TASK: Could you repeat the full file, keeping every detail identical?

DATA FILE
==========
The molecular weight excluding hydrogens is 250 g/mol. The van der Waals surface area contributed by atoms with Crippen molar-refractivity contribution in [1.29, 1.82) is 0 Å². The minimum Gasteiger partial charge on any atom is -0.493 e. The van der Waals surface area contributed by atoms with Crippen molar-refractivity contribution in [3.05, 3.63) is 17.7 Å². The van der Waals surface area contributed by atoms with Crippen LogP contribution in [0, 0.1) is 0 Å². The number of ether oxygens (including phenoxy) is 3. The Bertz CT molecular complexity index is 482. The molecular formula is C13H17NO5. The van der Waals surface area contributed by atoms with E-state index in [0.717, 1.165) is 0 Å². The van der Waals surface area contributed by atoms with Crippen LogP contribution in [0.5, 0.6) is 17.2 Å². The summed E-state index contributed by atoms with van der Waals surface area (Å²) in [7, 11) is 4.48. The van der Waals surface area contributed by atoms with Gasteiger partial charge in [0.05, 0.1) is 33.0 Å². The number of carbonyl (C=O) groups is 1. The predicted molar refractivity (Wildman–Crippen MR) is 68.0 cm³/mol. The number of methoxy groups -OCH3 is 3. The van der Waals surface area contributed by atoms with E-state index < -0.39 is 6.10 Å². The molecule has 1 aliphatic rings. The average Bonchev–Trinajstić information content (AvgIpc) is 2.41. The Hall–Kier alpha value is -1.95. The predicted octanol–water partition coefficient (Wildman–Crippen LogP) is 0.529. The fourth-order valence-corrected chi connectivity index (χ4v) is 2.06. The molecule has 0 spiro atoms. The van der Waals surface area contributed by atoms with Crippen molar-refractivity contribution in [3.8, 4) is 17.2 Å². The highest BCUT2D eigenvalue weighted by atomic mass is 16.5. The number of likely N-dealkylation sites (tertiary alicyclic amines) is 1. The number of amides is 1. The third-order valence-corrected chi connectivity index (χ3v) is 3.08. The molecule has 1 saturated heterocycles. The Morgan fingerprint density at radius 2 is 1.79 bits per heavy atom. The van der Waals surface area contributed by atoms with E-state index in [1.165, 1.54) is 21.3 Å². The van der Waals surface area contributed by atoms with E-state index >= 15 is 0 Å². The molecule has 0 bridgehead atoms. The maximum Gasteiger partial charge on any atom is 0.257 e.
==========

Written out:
The molecular weight excluding hydrogens is 250 g/mol. The van der Waals surface area contributed by atoms with Crippen molar-refractivity contribution in [1.29, 1.82) is 0 Å². The minimum Gasteiger partial charge on any atom is -0.493 e. The van der Waals surface area contributed by atoms with Crippen molar-refractivity contribution in [3.05, 3.63) is 17.7 Å². The van der Waals surface area contributed by atoms with Crippen LogP contribution in [0, 0.1) is 0 Å². The number of ether oxygens (including phenoxy) is 3. The Bertz CT molecular complexity index is 482. The molecular formula is C13H17NO5. The van der Waals surface area contributed by atoms with E-state index in [0.717, 1.165) is 0 Å². The van der Waals surface area contributed by atoms with Crippen LogP contribution in [0.5, 0.6) is 17.2 Å². The summed E-state index contributed by atoms with van der Waals surface area (Å²) in [7, 11) is 4.48. The van der Waals surface area contributed by atoms with Gasteiger partial charge in [0.05, 0.1) is 33.0 Å². The number of carbonyl (C=O) groups is 1. The predicted molar refractivity (Wildman–Crippen MR) is 68.0 cm³/mol. The number of methoxy groups -OCH3 is 3. The van der Waals surface area contributed by atoms with E-state index < -0.39 is 6.10 Å². The molecule has 1 aliphatic rings. The average Bonchev–Trinajstić information content (AvgIpc) is 2.41. The Hall–Kier alpha value is -1.95. The predicted octanol–water partition coefficient (Wildman–Crippen LogP) is 0.529. The fourth-order valence-corrected chi connectivity index (χ4v) is 2.06. The molecule has 0 spiro atoms. The van der Waals surface area contributed by atoms with Crippen molar-refractivity contribution in [3.8, 4) is 17.2 Å². The highest BCUT2D eigenvalue weighted by atomic mass is 16.5. The number of likely N-dealkylation sites (tertiary alicyclic amines) is 1. The number of amides is 1. The third-order valence-corrected chi connectivity index (χ3v) is 3.08. The molecule has 1 saturated heterocycles. The Morgan fingerprint density at radius 2 is 1.79 bits per heavy atom. The van der Waals surface area contributed by atoms with E-state index in [1.165, 1.54) is 21.3 Å². The van der Waals surface area contributed by atoms with E-state index >= 15 is 0 Å². The molecule has 0 bridgehead atoms. The maximum Gasteiger partial charge on any atom is 0.257 e.